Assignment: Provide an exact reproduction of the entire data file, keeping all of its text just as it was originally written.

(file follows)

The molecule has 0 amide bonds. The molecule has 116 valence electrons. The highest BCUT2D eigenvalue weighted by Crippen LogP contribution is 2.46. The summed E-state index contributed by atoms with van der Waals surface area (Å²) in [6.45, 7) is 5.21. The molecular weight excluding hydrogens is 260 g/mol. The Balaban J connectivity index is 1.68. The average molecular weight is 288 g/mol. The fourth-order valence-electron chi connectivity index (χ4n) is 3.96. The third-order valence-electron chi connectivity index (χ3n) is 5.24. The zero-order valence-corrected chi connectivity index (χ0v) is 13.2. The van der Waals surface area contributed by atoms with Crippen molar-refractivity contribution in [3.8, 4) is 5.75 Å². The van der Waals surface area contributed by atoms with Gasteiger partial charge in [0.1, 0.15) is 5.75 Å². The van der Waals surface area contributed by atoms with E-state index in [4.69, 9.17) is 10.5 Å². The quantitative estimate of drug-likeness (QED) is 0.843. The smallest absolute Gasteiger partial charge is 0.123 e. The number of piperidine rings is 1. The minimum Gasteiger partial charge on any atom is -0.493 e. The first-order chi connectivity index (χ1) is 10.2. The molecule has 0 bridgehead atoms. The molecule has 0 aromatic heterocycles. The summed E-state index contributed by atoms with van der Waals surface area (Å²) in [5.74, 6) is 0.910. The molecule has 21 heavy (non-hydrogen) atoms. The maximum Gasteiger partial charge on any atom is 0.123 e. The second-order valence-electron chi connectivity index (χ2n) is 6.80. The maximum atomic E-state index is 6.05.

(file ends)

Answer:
The molecule has 0 amide bonds. The molecule has 116 valence electrons. The highest BCUT2D eigenvalue weighted by Crippen LogP contribution is 2.46. The summed E-state index contributed by atoms with van der Waals surface area (Å²) in [6.45, 7) is 5.21. The molecular weight excluding hydrogens is 260 g/mol. The Balaban J connectivity index is 1.68. The average molecular weight is 288 g/mol. The fourth-order valence-electron chi connectivity index (χ4n) is 3.96. The third-order valence-electron chi connectivity index (χ3n) is 5.24. The zero-order valence-corrected chi connectivity index (χ0v) is 13.2. The van der Waals surface area contributed by atoms with Crippen molar-refractivity contribution in [3.8, 4) is 5.75 Å². The van der Waals surface area contributed by atoms with Gasteiger partial charge in [0.1, 0.15) is 5.75 Å². The van der Waals surface area contributed by atoms with E-state index in [4.69, 9.17) is 10.5 Å². The quantitative estimate of drug-likeness (QED) is 0.843. The smallest absolute Gasteiger partial charge is 0.123 e. The number of piperidine rings is 1. The minimum Gasteiger partial charge on any atom is -0.493 e. The first-order chi connectivity index (χ1) is 10.2. The molecule has 0 bridgehead atoms. The molecule has 0 aromatic heterocycles. The summed E-state index contributed by atoms with van der Waals surface area (Å²) in [5.74, 6) is 0.910. The molecule has 21 heavy (non-hydrogen) atoms. The maximum Gasteiger partial charge on any atom is 0.123 e. The second-order valence-electron chi connectivity index (χ2n) is 6.80. The maximum atomic E-state index is 6.05.